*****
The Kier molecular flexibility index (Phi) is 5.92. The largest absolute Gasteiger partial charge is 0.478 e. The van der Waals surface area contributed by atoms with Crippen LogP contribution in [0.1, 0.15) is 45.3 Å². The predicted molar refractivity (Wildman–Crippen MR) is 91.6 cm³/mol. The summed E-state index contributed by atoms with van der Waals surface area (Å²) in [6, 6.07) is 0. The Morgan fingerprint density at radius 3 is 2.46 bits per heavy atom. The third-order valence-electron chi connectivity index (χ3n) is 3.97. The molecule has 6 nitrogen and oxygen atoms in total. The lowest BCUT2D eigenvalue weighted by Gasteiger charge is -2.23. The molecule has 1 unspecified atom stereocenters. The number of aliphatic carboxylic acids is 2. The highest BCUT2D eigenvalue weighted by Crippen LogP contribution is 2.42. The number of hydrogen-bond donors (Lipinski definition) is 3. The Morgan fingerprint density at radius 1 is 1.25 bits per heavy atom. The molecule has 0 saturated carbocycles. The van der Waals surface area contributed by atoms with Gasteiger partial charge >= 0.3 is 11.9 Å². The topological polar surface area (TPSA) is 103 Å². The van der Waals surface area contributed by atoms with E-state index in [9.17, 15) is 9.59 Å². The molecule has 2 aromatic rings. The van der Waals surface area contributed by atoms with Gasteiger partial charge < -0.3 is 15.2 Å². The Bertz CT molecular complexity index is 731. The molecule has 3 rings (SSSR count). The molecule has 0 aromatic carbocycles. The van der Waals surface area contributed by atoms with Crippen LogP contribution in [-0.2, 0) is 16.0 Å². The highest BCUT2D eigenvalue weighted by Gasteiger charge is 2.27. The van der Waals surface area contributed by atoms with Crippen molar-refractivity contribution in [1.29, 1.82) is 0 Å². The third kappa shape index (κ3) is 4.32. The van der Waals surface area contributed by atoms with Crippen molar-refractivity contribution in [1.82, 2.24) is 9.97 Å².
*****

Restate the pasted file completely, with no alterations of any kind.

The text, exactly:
The Kier molecular flexibility index (Phi) is 5.92. The largest absolute Gasteiger partial charge is 0.478 e. The van der Waals surface area contributed by atoms with Crippen LogP contribution in [0.1, 0.15) is 45.3 Å². The predicted molar refractivity (Wildman–Crippen MR) is 91.6 cm³/mol. The summed E-state index contributed by atoms with van der Waals surface area (Å²) in [6, 6.07) is 0. The Morgan fingerprint density at radius 3 is 2.46 bits per heavy atom. The third-order valence-electron chi connectivity index (χ3n) is 3.97. The molecule has 6 nitrogen and oxygen atoms in total. The lowest BCUT2D eigenvalue weighted by Gasteiger charge is -2.23. The molecule has 1 unspecified atom stereocenters. The number of aliphatic carboxylic acids is 2. The highest BCUT2D eigenvalue weighted by Crippen LogP contribution is 2.42. The number of hydrogen-bond donors (Lipinski definition) is 3. The Morgan fingerprint density at radius 1 is 1.25 bits per heavy atom. The molecule has 0 saturated carbocycles. The van der Waals surface area contributed by atoms with Gasteiger partial charge >= 0.3 is 11.9 Å². The topological polar surface area (TPSA) is 103 Å². The van der Waals surface area contributed by atoms with E-state index in [9.17, 15) is 9.59 Å². The molecule has 2 aromatic rings. The van der Waals surface area contributed by atoms with Gasteiger partial charge < -0.3 is 15.2 Å². The Bertz CT molecular complexity index is 731. The molecule has 3 rings (SSSR count). The molecule has 0 aromatic carbocycles. The van der Waals surface area contributed by atoms with Crippen LogP contribution in [-0.2, 0) is 16.0 Å². The highest BCUT2D eigenvalue weighted by Gasteiger charge is 2.27. The van der Waals surface area contributed by atoms with Crippen molar-refractivity contribution in [1.29, 1.82) is 0 Å². The third kappa shape index (κ3) is 4.32. The van der Waals surface area contributed by atoms with Crippen molar-refractivity contribution in [1.82, 2.24) is 9.97 Å².